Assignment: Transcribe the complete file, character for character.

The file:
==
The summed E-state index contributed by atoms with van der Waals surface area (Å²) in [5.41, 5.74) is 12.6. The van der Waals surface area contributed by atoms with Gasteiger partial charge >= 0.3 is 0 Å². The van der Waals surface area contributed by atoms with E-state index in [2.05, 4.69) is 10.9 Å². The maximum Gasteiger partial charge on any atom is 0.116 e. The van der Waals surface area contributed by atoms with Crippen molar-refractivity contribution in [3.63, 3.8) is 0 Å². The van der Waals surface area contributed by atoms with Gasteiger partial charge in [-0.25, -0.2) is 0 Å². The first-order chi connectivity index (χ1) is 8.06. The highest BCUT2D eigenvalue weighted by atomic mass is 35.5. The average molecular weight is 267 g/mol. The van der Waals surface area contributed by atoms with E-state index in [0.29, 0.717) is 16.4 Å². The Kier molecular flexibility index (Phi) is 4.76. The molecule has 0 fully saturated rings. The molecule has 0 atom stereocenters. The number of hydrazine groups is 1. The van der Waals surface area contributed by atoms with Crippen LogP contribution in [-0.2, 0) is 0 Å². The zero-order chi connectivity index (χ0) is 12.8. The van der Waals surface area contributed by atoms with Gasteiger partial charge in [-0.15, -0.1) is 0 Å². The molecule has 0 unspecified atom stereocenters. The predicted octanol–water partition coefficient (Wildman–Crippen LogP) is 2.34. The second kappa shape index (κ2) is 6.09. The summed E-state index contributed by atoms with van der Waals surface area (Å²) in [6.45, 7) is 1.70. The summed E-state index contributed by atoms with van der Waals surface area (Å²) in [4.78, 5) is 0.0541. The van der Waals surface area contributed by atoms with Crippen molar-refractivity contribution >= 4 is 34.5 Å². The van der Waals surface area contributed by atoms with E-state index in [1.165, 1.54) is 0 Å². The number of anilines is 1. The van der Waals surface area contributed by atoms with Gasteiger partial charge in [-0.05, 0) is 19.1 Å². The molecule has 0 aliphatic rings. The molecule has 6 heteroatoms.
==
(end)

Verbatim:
The summed E-state index contributed by atoms with van der Waals surface area (Å²) in [5.41, 5.74) is 12.6. The van der Waals surface area contributed by atoms with Gasteiger partial charge >= 0.3 is 0 Å². The van der Waals surface area contributed by atoms with E-state index in [2.05, 4.69) is 10.9 Å². The maximum Gasteiger partial charge on any atom is 0.116 e. The van der Waals surface area contributed by atoms with Crippen molar-refractivity contribution in [3.63, 3.8) is 0 Å². The van der Waals surface area contributed by atoms with Gasteiger partial charge in [-0.25, -0.2) is 0 Å². The first-order chi connectivity index (χ1) is 8.06. The highest BCUT2D eigenvalue weighted by atomic mass is 35.5. The average molecular weight is 267 g/mol. The van der Waals surface area contributed by atoms with E-state index in [0.29, 0.717) is 16.4 Å². The Kier molecular flexibility index (Phi) is 4.76. The molecule has 0 fully saturated rings. The molecule has 0 atom stereocenters. The number of hydrazine groups is 1. The van der Waals surface area contributed by atoms with Crippen LogP contribution in [-0.2, 0) is 0 Å². The zero-order chi connectivity index (χ0) is 12.8. The van der Waals surface area contributed by atoms with Gasteiger partial charge in [-0.15, -0.1) is 0 Å². The molecule has 0 unspecified atom stereocenters. The predicted octanol–water partition coefficient (Wildman–Crippen LogP) is 2.34. The second kappa shape index (κ2) is 6.09. The summed E-state index contributed by atoms with van der Waals surface area (Å²) in [6.45, 7) is 1.70. The summed E-state index contributed by atoms with van der Waals surface area (Å²) in [4.78, 5) is 0.0541. The van der Waals surface area contributed by atoms with Crippen molar-refractivity contribution >= 4 is 34.5 Å². The van der Waals surface area contributed by atoms with E-state index in [1.165, 1.54) is 0 Å². The number of anilines is 1. The van der Waals surface area contributed by atoms with Gasteiger partial charge in [-0.05, 0) is 19.1 Å². The molecule has 0 aliphatic rings. The molecule has 6 heteroatoms.